from The American Heritage® Dictionary of the English Language, 4th Edition
- adj. Of or relating to Carolus Linnaeus or to the system of taxonomic classification and binomial nomenclature that he originated.
from Wiktionary, Creative Commons Attribution/Share-Alike License
- adj. Of, or relating to Carolus Linnaeus, Swedish naturalist, either personally (i.e. "a Linnaean name") or in a wider sense, of the era influenced by him
- adj. Of, or relating to the binomial nomenclature originated by him
- adj. Relating to the nomenclature Codes that have their starting point in a work by Linnaeus or are derived from such a Code. This includes the idea of a ranked taxonomy, which of course was not initiated by Linnaeus.
from the GNU version of the Collaborative International Dictionary of English
- adj. Of or pertaining to Linnæus, the celebrated Swedish botanist.
from WordNet 3.0 Copyright 2006 by Princeton University. All rights reserved.
- adj. of or relating to Linnaeus or to the system of taxonomic classification that Linnaeus proposed
You seem to believe that a nested hierarchy requires rigid ranking, such as seen in Linnaean taxonomy.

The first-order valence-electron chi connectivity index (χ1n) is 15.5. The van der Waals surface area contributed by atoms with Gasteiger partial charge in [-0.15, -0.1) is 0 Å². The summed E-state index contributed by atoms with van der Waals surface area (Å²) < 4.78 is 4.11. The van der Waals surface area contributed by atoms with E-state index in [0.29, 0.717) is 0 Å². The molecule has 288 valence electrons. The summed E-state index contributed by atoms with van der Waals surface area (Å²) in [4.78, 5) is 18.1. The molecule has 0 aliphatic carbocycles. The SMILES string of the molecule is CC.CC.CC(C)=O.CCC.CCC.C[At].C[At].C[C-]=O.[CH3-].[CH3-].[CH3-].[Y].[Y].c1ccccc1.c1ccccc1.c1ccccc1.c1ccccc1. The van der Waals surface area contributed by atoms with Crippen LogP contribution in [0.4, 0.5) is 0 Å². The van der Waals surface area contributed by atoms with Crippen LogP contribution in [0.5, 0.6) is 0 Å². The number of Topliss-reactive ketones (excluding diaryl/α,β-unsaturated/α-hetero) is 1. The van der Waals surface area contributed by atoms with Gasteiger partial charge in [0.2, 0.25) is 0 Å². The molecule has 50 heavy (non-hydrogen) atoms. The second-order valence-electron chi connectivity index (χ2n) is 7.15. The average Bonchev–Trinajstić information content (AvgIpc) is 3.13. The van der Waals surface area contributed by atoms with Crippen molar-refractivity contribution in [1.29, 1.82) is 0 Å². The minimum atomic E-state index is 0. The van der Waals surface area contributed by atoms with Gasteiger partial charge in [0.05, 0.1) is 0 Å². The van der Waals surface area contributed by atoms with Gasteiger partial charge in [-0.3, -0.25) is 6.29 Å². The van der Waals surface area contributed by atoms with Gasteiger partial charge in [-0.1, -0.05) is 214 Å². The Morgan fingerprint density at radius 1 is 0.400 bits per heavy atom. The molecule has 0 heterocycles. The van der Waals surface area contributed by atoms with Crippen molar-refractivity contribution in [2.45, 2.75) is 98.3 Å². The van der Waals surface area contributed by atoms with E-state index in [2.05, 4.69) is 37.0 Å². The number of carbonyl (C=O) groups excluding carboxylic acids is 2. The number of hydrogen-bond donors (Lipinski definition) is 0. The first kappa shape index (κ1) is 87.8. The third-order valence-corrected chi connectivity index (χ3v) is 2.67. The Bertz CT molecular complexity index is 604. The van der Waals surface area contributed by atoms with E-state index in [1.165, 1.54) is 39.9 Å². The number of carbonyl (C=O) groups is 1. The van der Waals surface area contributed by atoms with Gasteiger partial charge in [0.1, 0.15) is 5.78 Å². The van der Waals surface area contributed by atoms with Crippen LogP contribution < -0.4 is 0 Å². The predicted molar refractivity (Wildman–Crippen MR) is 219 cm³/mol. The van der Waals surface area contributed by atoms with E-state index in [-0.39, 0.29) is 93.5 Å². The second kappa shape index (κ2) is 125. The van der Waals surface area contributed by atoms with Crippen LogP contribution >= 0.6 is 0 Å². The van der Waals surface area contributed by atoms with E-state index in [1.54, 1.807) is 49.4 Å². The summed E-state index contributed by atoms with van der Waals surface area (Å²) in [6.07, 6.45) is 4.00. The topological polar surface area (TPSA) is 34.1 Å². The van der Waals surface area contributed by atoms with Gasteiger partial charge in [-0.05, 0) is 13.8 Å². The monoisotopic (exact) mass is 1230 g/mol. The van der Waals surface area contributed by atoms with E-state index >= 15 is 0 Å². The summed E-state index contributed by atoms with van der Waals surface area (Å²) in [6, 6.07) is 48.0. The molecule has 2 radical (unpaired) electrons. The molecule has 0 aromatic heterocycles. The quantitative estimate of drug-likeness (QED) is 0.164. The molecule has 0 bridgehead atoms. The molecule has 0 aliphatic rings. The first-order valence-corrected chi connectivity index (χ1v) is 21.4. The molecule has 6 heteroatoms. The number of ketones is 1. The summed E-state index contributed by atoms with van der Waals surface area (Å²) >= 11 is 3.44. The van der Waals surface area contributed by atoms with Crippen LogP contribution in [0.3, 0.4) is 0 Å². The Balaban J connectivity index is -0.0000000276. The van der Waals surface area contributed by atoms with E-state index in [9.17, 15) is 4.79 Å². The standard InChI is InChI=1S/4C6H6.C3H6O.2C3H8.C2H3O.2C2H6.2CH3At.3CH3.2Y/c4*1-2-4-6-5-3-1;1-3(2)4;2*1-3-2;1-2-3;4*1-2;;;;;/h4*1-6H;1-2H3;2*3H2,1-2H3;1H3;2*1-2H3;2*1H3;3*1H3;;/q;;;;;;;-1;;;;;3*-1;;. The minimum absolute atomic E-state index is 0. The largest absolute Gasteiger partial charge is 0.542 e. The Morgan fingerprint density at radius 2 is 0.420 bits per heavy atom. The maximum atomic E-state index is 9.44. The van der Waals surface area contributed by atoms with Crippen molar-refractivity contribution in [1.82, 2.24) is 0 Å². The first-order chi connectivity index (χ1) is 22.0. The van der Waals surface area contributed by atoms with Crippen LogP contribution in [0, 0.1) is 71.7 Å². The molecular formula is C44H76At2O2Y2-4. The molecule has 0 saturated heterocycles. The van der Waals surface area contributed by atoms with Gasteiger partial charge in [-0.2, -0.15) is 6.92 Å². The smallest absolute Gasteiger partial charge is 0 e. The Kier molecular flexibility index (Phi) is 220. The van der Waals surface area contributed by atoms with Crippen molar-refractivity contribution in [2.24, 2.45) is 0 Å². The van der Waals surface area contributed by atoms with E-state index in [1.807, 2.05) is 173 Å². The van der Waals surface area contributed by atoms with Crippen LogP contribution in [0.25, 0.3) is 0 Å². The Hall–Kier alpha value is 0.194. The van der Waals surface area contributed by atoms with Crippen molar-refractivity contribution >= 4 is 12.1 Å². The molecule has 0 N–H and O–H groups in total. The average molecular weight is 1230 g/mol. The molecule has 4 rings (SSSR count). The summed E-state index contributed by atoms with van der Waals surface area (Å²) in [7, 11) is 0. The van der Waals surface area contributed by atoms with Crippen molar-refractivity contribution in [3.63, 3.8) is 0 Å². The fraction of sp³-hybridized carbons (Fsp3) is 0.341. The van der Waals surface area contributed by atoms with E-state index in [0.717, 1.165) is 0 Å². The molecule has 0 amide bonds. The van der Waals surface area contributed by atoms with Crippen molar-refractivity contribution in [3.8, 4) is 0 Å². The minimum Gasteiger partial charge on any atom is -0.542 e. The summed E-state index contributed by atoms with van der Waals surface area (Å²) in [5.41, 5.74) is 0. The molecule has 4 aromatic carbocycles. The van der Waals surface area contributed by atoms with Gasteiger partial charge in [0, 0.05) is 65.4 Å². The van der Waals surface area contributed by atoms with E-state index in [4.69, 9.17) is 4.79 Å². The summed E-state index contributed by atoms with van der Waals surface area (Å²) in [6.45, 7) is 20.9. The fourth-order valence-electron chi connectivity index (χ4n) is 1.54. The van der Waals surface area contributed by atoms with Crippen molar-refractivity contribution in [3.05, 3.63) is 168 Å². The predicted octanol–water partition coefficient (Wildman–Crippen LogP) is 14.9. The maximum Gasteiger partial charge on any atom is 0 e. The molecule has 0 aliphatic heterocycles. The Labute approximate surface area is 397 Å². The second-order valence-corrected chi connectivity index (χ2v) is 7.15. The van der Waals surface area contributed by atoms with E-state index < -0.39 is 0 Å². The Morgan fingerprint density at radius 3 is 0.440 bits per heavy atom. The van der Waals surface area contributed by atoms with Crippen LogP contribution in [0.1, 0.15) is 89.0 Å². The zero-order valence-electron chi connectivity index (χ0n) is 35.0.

“During the four years of our absence, I sent home communication after communication to the 'Linnaean' Society, with the same result as that obtained by Noah when he sent the raven out of his ark.
The shore-dwelling Fuegian savages used a lexicon of more than 32,000 words that was a "labyrinth of the particular," Chatwin says, including names "as complex and precise as Linnaean Latin of everything that swam or sprouted, crawled or flew."
The term "clade" did not exist in the older Linnaean taxonomy, which was by necessity based only on morphological similarities between organisms.
The concept embodied by the word "clade" does not fit well into the rigid hierarchy that the Linnaean system of taxonomy uses; indeed, cladistics and Linnaean taxonomy are not really compatible.
Linnaean taxonomy demands that all organisms be placed neatly into a rigid, ranked, hierarchy of taxa, such that one individual kind of organism must belong in one of each of the categories: species, genus, family, order, class, phylum and kingdom.
Because the Linnaean system is not based on evolution, most biologists are switching to a classification system that reflects the organisms 'evolutionary history.
Because of this necessity to "file things away neatly", the Linnaean system is often very convenient indeed in organizing such things as large museum reference collections, however it does not represent well the process of change that actually happens over evolutionary time.
But this is not the same classification as the Linnaean Reptiles.
In other words, the nested hierarchy of the observed Linnaean taxonomy is explained as due to the nested hierarchy of the posited descent from common ancestors.
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